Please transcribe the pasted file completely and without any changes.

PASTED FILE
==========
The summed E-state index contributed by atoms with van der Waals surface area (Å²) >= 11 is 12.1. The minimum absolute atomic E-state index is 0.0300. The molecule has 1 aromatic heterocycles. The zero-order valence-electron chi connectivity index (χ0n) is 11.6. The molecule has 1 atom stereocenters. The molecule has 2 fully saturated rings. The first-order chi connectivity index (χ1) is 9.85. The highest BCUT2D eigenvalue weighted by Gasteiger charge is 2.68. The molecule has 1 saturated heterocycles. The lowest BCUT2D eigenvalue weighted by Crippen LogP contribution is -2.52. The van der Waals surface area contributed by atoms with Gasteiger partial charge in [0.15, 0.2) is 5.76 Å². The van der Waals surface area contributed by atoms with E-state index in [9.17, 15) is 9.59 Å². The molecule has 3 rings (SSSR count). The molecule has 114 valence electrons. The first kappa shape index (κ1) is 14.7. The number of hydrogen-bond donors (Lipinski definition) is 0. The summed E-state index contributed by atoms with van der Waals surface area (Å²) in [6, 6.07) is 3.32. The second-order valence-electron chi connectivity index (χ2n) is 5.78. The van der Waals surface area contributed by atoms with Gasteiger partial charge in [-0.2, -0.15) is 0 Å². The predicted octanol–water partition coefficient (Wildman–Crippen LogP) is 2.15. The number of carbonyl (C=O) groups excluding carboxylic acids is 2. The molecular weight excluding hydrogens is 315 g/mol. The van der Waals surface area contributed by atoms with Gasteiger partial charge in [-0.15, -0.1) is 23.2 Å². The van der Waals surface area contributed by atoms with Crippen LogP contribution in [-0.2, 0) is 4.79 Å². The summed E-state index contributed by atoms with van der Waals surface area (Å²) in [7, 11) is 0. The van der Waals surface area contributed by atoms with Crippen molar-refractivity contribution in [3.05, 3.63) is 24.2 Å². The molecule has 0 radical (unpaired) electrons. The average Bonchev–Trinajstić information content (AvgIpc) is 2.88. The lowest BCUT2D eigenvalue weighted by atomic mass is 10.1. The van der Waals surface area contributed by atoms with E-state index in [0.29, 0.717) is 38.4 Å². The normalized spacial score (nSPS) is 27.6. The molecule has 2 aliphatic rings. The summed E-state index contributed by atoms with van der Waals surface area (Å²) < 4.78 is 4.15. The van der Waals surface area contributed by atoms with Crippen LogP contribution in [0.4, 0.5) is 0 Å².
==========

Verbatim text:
The summed E-state index contributed by atoms with van der Waals surface area (Å²) >= 11 is 12.1. The minimum absolute atomic E-state index is 0.0300. The molecule has 1 aromatic heterocycles. The zero-order valence-electron chi connectivity index (χ0n) is 11.6. The molecule has 1 atom stereocenters. The molecule has 2 fully saturated rings. The first-order chi connectivity index (χ1) is 9.85. The highest BCUT2D eigenvalue weighted by Gasteiger charge is 2.68. The molecule has 1 saturated heterocycles. The lowest BCUT2D eigenvalue weighted by Crippen LogP contribution is -2.52. The van der Waals surface area contributed by atoms with Gasteiger partial charge in [0.15, 0.2) is 5.76 Å². The van der Waals surface area contributed by atoms with E-state index in [9.17, 15) is 9.59 Å². The molecule has 3 rings (SSSR count). The molecule has 114 valence electrons. The first kappa shape index (κ1) is 14.7. The number of hydrogen-bond donors (Lipinski definition) is 0. The summed E-state index contributed by atoms with van der Waals surface area (Å²) in [6, 6.07) is 3.32. The second-order valence-electron chi connectivity index (χ2n) is 5.78. The van der Waals surface area contributed by atoms with Gasteiger partial charge in [-0.2, -0.15) is 0 Å². The predicted octanol–water partition coefficient (Wildman–Crippen LogP) is 2.15. The number of carbonyl (C=O) groups excluding carboxylic acids is 2. The molecular weight excluding hydrogens is 315 g/mol. The van der Waals surface area contributed by atoms with Gasteiger partial charge in [-0.15, -0.1) is 23.2 Å². The van der Waals surface area contributed by atoms with Crippen LogP contribution in [-0.2, 0) is 4.79 Å². The summed E-state index contributed by atoms with van der Waals surface area (Å²) in [7, 11) is 0. The van der Waals surface area contributed by atoms with Crippen molar-refractivity contribution in [3.05, 3.63) is 24.2 Å². The molecule has 0 radical (unpaired) electrons. The average Bonchev–Trinajstić information content (AvgIpc) is 2.88. The lowest BCUT2D eigenvalue weighted by atomic mass is 10.1. The van der Waals surface area contributed by atoms with E-state index in [0.29, 0.717) is 38.4 Å². The normalized spacial score (nSPS) is 27.6. The molecule has 2 aliphatic rings. The summed E-state index contributed by atoms with van der Waals surface area (Å²) < 4.78 is 4.15. The van der Waals surface area contributed by atoms with Crippen LogP contribution in [0.4, 0.5) is 0 Å².